A quite mystifying issue with one of Citrix test machines was escalated to me this morning. The member of staff whose role it is to configure new test environments on the Citrix servers Skyped me to say that he couldn’t RDP to the machine but could access it via the vSphere client and could I please take a look at it and see if I could work out what was going on.
It was in a hell of state and I suspect that he’d had a good go at fixing things himself but had made matters much worse. The Remote Desktop Services role had been uninstalled for a start! Not that that would have actually made much of a difference as RDP for Administration would still be available without that role installed.
From the command line I ran the following two commands.
netstat -a -o | findstr 3389
The first was to display all the active TCP and UDP ports on which the computer was listening and then find the string 3389 which is the default RDP port number, the second command displays information about Remote Desktop sessions on a server. Neither returned any result.
I then restarted the Remote Desktop Services service.
Checked Remote Desktop Session Host and then at that point realised that RDS was no longer there. Reinstalled RDS and configured it to point at the license server again. A redundant step in terms of resolving the issue, but an important one in restoring the server back to full functionality.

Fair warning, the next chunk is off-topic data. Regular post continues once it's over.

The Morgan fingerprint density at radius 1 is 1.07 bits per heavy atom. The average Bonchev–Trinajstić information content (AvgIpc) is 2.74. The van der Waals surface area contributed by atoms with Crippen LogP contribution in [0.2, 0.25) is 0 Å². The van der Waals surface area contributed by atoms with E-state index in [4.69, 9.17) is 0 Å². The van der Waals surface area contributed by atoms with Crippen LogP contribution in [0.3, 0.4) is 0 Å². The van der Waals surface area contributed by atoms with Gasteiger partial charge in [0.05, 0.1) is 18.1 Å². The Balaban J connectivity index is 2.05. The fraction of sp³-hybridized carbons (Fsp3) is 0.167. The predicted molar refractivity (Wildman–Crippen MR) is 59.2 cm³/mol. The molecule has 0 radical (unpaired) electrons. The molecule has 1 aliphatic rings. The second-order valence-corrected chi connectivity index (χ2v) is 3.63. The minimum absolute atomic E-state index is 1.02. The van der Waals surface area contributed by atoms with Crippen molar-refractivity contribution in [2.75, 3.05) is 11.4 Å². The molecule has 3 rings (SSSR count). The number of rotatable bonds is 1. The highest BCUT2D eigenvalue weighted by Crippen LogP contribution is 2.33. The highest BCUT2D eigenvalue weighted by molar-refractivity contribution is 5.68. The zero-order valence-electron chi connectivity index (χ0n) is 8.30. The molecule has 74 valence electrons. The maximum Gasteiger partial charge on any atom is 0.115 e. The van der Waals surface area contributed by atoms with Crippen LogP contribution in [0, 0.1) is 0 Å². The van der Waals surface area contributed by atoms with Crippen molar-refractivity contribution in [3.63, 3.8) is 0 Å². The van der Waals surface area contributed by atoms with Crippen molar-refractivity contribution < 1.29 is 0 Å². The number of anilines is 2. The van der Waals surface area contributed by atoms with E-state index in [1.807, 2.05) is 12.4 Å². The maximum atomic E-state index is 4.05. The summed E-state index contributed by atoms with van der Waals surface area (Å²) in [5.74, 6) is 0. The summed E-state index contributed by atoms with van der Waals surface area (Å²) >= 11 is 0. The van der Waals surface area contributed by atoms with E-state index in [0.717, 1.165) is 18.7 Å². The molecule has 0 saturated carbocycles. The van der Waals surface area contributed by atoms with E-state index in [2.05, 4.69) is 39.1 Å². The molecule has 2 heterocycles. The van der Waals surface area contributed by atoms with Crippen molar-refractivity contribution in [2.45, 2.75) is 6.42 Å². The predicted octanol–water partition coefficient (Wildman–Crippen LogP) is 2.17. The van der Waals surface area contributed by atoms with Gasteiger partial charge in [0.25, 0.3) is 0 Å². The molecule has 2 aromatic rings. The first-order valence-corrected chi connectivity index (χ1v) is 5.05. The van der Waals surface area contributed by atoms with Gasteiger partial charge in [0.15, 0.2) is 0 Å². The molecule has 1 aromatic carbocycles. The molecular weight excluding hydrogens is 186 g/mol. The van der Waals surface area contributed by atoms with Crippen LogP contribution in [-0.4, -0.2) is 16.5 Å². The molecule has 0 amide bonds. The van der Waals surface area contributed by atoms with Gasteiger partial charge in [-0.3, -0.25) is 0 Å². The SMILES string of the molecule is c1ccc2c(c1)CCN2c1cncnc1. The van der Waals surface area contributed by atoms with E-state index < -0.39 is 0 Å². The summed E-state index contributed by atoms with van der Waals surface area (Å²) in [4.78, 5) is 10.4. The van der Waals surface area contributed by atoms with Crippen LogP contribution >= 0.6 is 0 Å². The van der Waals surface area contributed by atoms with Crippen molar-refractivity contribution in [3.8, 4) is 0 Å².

Disabled the Windows Firewall completely.
From elevated command prompt I ran the following two commands.
I thought about checking Group Policy to ensure that nothing silly had been configured that would have denied RDP connections.
To do so would involve opening up the Group Policy Editor locally and then expanding the following.
Computer Configuration – Administrative Templates – Windows Components – Remote Desktop Services – Remote Desktop Session Host – Connections.
Allow users to connect remotely using Remote Desktop Services (enable or disable)
But the issue was more fundamental than that as I could see that the port itself wasn’t open.
Then decided to check whether the correct port number was assigned to the Remote Desktop Services and using information from this knowledge base article http://support.microsoft.com/kb/2477176 I checked the port number associated with RDP in the registry.
- Ran regedit and opened the following registry subkey:
HKEY_LOCAL_MACHINE\SYSTEM\CurrentControlSet\Control\Remote Desktop server\WinStations
- Located the PortNumber registry entry.
- Saw that the port number 3390 had been assigned.
- Changed the port back from 3390 to 3389.
- Saved the change, and then closed Registry Editor.
Tested RDP from my laptop and it worked.
This strikes me as being a deliberate change . There is security advice out there that suggests changing the default port to something else, but I don’t believe that it offers a great deal of security and in this case was a massive pain. Also I can’t think who would have made this change.